[arin-ppml] ARIN-prop-151 Limiting Needs Requirements for IPv4 Transfers

John Springer springer at inlandnet.com
Tue May 24 14:02:57 EDT 2011

Hi Mike,

On Tue, 24 May 2011, Mike Burns wrote:

> Please understand that although I do think addresses will be more efficiently 
> used in the future when they have monetary value than currently, or in the 
> past, when they didn't, I am not making this the crux of my proposal.

OK, how about the idea of making this a one crux proposal?

> What I am saying is that needs testing was a requirement for free pool 
> allocations, and that is why we imposed needs tests on applicants for address 
> space. Actually some kind of constraint was required, as it always is, for 
> the distribution of unpriced but valuable resources.

One thing that I have seen a lot of lately is asserting that something 
happened _for_a_particular_reason_, and then using that _reason_ as a 
launching pad. WRT the above, I agree that needs testing was imposed, but 
saying that it was a requirement, which is why we imposed it seems 

> So the stewards chose needs-testing of applicants, with the idea that we want 
> allocated addresses put into actual and efficient use, and this method of 
> constraint would serve those goals.


> Now, however, we do not need needs-testing to drive addresses towards 
> efficient use, because we are allowing them to be priced, and that is a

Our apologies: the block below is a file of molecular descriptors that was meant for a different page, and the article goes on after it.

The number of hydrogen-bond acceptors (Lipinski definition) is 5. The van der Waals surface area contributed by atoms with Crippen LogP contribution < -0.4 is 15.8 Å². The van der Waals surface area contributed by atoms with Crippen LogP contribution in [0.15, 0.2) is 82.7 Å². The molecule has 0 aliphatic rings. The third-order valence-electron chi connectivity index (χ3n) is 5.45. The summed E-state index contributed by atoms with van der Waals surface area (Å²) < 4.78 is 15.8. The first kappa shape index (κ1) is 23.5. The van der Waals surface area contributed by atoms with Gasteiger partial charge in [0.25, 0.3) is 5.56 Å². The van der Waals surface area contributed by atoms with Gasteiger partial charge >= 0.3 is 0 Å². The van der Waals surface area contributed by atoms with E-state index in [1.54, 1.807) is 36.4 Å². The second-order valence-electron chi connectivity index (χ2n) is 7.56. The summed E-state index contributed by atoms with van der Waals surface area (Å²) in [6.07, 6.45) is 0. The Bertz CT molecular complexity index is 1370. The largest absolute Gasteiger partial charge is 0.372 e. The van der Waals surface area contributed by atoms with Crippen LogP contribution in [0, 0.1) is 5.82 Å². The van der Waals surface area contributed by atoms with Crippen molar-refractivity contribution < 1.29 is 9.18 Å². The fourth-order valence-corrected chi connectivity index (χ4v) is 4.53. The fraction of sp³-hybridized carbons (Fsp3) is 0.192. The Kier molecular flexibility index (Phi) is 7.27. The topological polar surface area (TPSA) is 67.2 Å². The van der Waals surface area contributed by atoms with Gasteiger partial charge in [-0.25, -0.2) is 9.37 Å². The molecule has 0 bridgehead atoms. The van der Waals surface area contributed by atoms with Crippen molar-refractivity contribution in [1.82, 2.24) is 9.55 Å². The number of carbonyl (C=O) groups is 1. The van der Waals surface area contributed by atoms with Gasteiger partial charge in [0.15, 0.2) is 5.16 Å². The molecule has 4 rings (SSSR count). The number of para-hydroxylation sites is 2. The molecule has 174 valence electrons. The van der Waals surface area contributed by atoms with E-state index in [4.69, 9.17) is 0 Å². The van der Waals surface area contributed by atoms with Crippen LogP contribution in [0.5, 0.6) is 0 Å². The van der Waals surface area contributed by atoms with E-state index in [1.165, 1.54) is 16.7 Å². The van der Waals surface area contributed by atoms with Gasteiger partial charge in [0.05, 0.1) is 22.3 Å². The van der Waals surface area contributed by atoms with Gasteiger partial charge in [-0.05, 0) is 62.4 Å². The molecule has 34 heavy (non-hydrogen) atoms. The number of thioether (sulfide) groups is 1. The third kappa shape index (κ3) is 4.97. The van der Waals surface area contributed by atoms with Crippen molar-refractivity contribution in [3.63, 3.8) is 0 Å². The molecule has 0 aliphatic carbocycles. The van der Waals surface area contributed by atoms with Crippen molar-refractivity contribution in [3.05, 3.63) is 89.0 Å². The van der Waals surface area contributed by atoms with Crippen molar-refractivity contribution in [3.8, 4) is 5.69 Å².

> fundamental difference.

Not so much check. We could restate this in reverse with equally valid 
effect: We have needs testing to drive addresses toward efficient use, so 
we don't need to be allowing them to be priced.

> Maybe I haven't made clear why we didn't just give addresses out 
> first-come-first-served, from the free pool.
> I have referred to the Tragedy of the Commons, and if you  are unfamiliar 
> with this concept, you can google it.

Thanks for the tip!

> Basically, the British used to refuse villagers from allowing their sheep to 
> graze on the commons, a publicly held land usually at the center of the 
> village.
> Then it was decided to open the Commons to the villagers for this purpose. 
> Since the villagers would have had to pay any other landholder to allow their 
> sheeps to graze on their land, all the villagers herded their sheep on to the 
> freely available Commons.
> Whereupon the sheep ate all the grass and destroyed the Commons.

Man, that does not sound good.

> Whether this actually happened is immaterial, it instructs us as to what 
> happens when a valuable commodity is not contrained by price. The commodity 
> is almost immediately consumed.
> So the stewards were wise in choosing to constrain allocation by some 
> mechanism. They could have chosen price, as the government does when it 
> auctions spectrum, for example.
> I think there would have been many problems with that choice.
> But instead they chose a needs-test, which to me was an excellent choice.

The ARIN stewards, I presume, not the sheep stewards.

> Now, however, whether with or without my policy, the stewards at ARIN chose